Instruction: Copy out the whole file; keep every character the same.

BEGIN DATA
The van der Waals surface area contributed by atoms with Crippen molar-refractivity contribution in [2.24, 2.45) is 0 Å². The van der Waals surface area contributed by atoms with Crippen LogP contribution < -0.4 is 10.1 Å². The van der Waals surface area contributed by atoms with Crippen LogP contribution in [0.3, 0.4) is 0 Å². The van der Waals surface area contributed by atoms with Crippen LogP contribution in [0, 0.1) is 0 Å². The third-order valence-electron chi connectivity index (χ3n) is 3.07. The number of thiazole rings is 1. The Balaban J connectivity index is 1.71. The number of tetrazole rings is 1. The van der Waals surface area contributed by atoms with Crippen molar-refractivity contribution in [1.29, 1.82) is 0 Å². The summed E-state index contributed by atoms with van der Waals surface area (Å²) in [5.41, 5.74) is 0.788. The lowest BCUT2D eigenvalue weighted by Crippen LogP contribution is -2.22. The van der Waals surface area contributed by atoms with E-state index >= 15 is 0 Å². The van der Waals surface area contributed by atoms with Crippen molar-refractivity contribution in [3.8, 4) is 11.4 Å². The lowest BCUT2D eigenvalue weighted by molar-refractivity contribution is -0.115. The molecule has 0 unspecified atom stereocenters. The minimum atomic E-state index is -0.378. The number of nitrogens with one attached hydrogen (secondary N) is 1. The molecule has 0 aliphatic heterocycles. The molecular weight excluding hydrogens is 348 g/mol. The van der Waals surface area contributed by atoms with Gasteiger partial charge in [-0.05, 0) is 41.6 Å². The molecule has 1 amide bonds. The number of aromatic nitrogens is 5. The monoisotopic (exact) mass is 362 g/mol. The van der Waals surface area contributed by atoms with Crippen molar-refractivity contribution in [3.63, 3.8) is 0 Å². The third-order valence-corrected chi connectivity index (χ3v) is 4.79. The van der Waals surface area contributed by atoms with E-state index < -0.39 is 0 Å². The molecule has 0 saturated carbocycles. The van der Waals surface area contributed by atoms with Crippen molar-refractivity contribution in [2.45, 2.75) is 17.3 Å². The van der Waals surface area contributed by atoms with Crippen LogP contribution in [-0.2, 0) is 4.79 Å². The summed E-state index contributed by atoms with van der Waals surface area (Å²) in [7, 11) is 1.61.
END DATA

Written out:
The van der Waals surface area contributed by atoms with Crippen molar-refractivity contribution in [2.24, 2.45) is 0 Å². The van der Waals surface area contributed by atoms with Crippen LogP contribution < -0.4 is 10.1 Å². The van der Waals surface area contributed by atoms with Crippen LogP contribution in [0.3, 0.4) is 0 Å². The van der Waals surface area contributed by atoms with Crippen LogP contribution in [0, 0.1) is 0 Å². The third-order valence-electron chi connectivity index (χ3n) is 3.07. The number of thiazole rings is 1. The Balaban J connectivity index is 1.71. The number of tetrazole rings is 1. The van der Waals surface area contributed by atoms with Crippen molar-refractivity contribution in [1.29, 1.82) is 0 Å². The summed E-state index contributed by atoms with van der Waals surface area (Å²) in [5.41, 5.74) is 0.788. The lowest BCUT2D eigenvalue weighted by Crippen LogP contribution is -2.22. The van der Waals surface area contributed by atoms with E-state index >= 15 is 0 Å². The van der Waals surface area contributed by atoms with Crippen molar-refractivity contribution in [3.8, 4) is 11.4 Å². The lowest BCUT2D eigenvalue weighted by molar-refractivity contribution is -0.115. The molecule has 0 unspecified atom stereocenters. The minimum atomic E-state index is -0.378. The number of nitrogens with one attached hydrogen (secondary N) is 1. The molecule has 0 aliphatic heterocycles. The molecular weight excluding hydrogens is 348 g/mol. The van der Waals surface area contributed by atoms with Gasteiger partial charge in [-0.05, 0) is 41.6 Å². The molecule has 1 amide bonds. The number of aromatic nitrogens is 5. The monoisotopic (exact) mass is 362 g/mol. The van der Waals surface area contributed by atoms with Crippen molar-refractivity contribution in [3.63, 3.8) is 0 Å². The third-order valence-corrected chi connectivity index (χ3v) is 4.79. The van der Waals surface area contributed by atoms with E-state index < -0.39 is 0 Å². The molecule has 0 saturated carbocycles. The van der Waals surface area contributed by atoms with Crippen molar-refractivity contribution in [2.45, 2.75) is 17.3 Å². The van der Waals surface area contributed by atoms with Crippen LogP contribution in [-0.2, 0) is 4.79 Å². The summed E-state index contributed by atoms with van der Waals surface area (Å²) in [7, 11) is 1.61.